worth? >> they're each worth $1.5 billion, they own chick-fil-a with their father truitt cathy. who founded the company decades ago. who invented the chicken sandwich. >> is that like insenting the internet? >> invent the chicken sandwich. in the south, very much so. chick-fil-a is sort of a staple in life in terms of their chicken sandwich, and a big deal in the south. >> all right. $1.5 billion for each of these guys. how unusual is it when you look at other fast food chains, mcdonald's, et cetera, are these the richest of the rich or is this standard? >> it's not standard. some of the richest in fast food. the richest are the three brazilian billionaires who took burger king public recently. this is certainly the richest >> why haven't we heard of them before that. sounds like they've been active in causes. >> they haven't given a tremendous amount of money to this but it's such a hot button and people who are anti-same-sex
marriage you can get people upset and boycotts chicken sandwich shops and we're talking about it right now. >> i guess that's true. when dan cathy was the one on took the position, guilty as charged. i know you've about looked into how much time they're giving a away. is this like another coke brothers family in terms of conservative causes? >> they have something called wind shape which is the family foundation. they have assets in 2010 of $62 they gave away $4 million in 2010. a lot of the groups they gave to were to to pro-family, pro-marriage, pro-foundation. but if you look at it in terms of scale. warren buffett gave $2.4 million or something like that to bill and melinda gates. when you look at their net worth it's less than the a tenth of their percent.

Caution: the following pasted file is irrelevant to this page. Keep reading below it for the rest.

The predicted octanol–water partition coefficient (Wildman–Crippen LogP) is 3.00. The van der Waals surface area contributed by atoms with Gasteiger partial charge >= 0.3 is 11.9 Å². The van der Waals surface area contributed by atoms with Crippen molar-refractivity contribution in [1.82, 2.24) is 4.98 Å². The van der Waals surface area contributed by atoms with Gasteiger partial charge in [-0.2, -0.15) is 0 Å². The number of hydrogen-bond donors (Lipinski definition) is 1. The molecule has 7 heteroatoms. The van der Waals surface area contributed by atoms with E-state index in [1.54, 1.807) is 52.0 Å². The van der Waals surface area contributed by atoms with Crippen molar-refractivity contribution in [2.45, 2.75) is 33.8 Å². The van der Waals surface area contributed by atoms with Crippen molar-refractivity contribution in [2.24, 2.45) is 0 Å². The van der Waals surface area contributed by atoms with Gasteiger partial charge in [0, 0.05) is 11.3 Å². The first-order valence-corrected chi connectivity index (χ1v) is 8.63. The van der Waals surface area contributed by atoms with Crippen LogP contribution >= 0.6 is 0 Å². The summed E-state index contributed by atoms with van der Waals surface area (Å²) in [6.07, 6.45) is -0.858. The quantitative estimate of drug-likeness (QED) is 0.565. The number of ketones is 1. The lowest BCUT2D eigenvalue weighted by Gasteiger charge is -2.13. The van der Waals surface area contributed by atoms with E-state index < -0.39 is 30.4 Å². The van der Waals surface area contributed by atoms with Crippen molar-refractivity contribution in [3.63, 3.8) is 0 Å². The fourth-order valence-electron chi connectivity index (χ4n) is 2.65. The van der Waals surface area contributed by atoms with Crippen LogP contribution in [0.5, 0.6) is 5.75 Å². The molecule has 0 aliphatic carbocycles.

that they're giving away from the foundation. so it's not in terms of scale or billionaire giving, it's not this astronomical number. >> certainly people like mitt romney is giving away vast amounts of their wealth. >> it's a small figure and also from a percentage of net worth. it's not at the most ginormous number. out there. if you look at sheldon adelson he gave more away than they did just to mitt romney and newt gingrich in the past six months. >> that puts it all in perspective. they are, like it or not, now on the national stage. >> yes, they are. >> thanks to matt miller. we appreciate it. authorities have seized hundreds of millions of dollars of meth and heroin. it's a major drug bust. and the hot chinese phenom who beat the men. did she dope?
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>> erin, on tuesday afternoon, a large part of india from the desert state of the rising sun in the west to the himalayas in the northeast had their electricity supplies cut off because of a massive failure. this land is home to more than 600 million people who are impacted and the worst hit. were rail and road transport uses. power was restored later in the night, but before that, it was a difficult time for many indians. erin? >> thank you. now we go to uganda where officials say a fast-moving ebola outbreak has killed 14 people. appears to have started with one family. david mckenzie went on the ground to find out what happened today and we asked how doctors are trying to fight it. >> erin, there are at least six cases of the dreaded ebola virus here in uganda bringing the amount of total infected to 25. according to health officials.